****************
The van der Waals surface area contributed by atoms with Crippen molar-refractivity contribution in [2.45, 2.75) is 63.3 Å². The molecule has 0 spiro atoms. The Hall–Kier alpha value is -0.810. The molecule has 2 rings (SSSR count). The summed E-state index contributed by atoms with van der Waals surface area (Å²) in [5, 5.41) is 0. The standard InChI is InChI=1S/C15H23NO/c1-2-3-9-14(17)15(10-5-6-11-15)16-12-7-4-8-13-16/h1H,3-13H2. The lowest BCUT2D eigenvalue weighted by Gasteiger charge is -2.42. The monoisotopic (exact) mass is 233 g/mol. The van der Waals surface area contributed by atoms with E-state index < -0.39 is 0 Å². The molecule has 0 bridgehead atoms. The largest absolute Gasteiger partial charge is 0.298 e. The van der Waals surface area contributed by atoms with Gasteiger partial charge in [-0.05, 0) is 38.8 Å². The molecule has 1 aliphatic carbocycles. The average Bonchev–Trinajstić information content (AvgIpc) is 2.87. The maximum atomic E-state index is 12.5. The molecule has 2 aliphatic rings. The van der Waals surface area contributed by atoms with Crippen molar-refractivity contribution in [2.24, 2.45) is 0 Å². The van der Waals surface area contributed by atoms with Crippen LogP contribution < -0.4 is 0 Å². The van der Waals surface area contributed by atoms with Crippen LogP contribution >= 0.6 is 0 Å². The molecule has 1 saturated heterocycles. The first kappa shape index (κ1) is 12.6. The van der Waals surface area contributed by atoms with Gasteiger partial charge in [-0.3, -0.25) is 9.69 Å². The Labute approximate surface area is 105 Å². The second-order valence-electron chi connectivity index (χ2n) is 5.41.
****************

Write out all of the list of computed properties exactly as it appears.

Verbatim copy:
The van der Waals surface area contributed by atoms with Crippen molar-refractivity contribution in [2.45, 2.75) is 63.3 Å². The molecule has 0 spiro atoms. The Hall–Kier alpha value is -0.810. The molecule has 2 rings (SSSR count). The summed E-state index contributed by atoms with van der Waals surface area (Å²) in [5, 5.41) is 0. The standard InChI is InChI=1S/C15H23NO/c1-2-3-9-14(17)15(10-5-6-11-15)16-12-7-4-8-13-16/h1H,3-13H2. The lowest BCUT2D eigenvalue weighted by Gasteiger charge is -2.42. The monoisotopic (exact) mass is 233 g/mol. The van der Waals surface area contributed by atoms with E-state index < -0.39 is 0 Å². The molecule has 0 bridgehead atoms. The largest absolute Gasteiger partial charge is 0.298 e. The van der Waals surface area contributed by atoms with Gasteiger partial charge in [-0.05, 0) is 38.8 Å². The molecule has 1 aliphatic carbocycles. The average Bonchev–Trinajstić information content (AvgIpc) is 2.87. The maximum atomic E-state index is 12.5. The molecule has 2 aliphatic rings. The van der Waals surface area contributed by atoms with Crippen molar-refractivity contribution in [2.24, 2.45) is 0 Å². The van der Waals surface area contributed by atoms with Crippen LogP contribution < -0.4 is 0 Å². The van der Waals surface area contributed by atoms with Crippen LogP contribution >= 0.6 is 0 Å². The molecule has 1 saturated heterocycles. The first kappa shape index (κ1) is 12.6. The van der Waals surface area contributed by atoms with Gasteiger partial charge in [-0.3, -0.25) is 9.69 Å². The Labute approximate surface area is 105 Å². The second-order valence-electron chi connectivity index (χ2n) is 5.41.